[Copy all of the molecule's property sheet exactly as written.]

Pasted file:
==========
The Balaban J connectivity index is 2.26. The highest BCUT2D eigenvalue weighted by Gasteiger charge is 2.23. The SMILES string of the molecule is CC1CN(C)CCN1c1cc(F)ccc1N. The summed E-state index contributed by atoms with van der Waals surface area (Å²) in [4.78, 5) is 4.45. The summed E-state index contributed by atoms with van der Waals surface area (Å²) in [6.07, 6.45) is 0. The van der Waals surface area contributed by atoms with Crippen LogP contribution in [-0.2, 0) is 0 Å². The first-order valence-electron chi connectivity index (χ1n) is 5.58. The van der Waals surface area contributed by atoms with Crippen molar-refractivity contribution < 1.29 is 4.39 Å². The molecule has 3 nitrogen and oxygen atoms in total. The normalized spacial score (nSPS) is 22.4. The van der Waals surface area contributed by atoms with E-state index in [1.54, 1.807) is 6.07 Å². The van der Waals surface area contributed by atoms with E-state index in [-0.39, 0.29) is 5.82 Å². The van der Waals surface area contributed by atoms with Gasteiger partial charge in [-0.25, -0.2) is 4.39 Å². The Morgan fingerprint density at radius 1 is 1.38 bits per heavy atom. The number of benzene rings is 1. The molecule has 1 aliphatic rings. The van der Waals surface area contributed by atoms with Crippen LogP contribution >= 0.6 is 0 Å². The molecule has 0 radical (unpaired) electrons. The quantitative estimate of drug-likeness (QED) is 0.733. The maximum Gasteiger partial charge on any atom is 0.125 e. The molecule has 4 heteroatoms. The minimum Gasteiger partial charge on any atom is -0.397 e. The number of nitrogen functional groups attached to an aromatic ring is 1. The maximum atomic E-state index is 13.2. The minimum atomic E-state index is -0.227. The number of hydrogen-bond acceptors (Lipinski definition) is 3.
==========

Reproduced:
The Balaban J connectivity index is 2.26. The highest BCUT2D eigenvalue weighted by Gasteiger charge is 2.23. The SMILES string of the molecule is CC1CN(C)CCN1c1cc(F)ccc1N. The summed E-state index contributed by atoms with van der Waals surface area (Å²) in [4.78, 5) is 4.45. The summed E-state index contributed by atoms with van der Waals surface area (Å²) in [6.07, 6.45) is 0. The van der Waals surface area contributed by atoms with Crippen LogP contribution in [-0.2, 0) is 0 Å². The first-order valence-electron chi connectivity index (χ1n) is 5.58. The van der Waals surface area contributed by atoms with Crippen molar-refractivity contribution < 1.29 is 4.39 Å². The molecule has 3 nitrogen and oxygen atoms in total. The normalized spacial score (nSPS) is 22.4. The van der Waals surface area contributed by atoms with E-state index in [1.54, 1.807) is 6.07 Å². The van der Waals surface area contributed by atoms with E-state index in [-0.39, 0.29) is 5.82 Å². The van der Waals surface area contributed by atoms with Gasteiger partial charge in [-0.25, -0.2) is 4.39 Å². The Morgan fingerprint density at radius 1 is 1.38 bits per heavy atom. The number of benzene rings is 1. The molecule has 1 aliphatic rings. The van der Waals surface area contributed by atoms with Crippen LogP contribution >= 0.6 is 0 Å². The molecule has 0 radical (unpaired) electrons. The quantitative estimate of drug-likeness (QED) is 0.733. The maximum Gasteiger partial charge on any atom is 0.125 e. The molecule has 4 heteroatoms. The minimum Gasteiger partial charge on any atom is -0.397 e. The number of nitrogen functional groups attached to an aromatic ring is 1. The maximum atomic E-state index is 13.2. The minimum atomic E-state index is -0.227. The number of hydrogen-bond acceptors (Lipinski definition) is 3.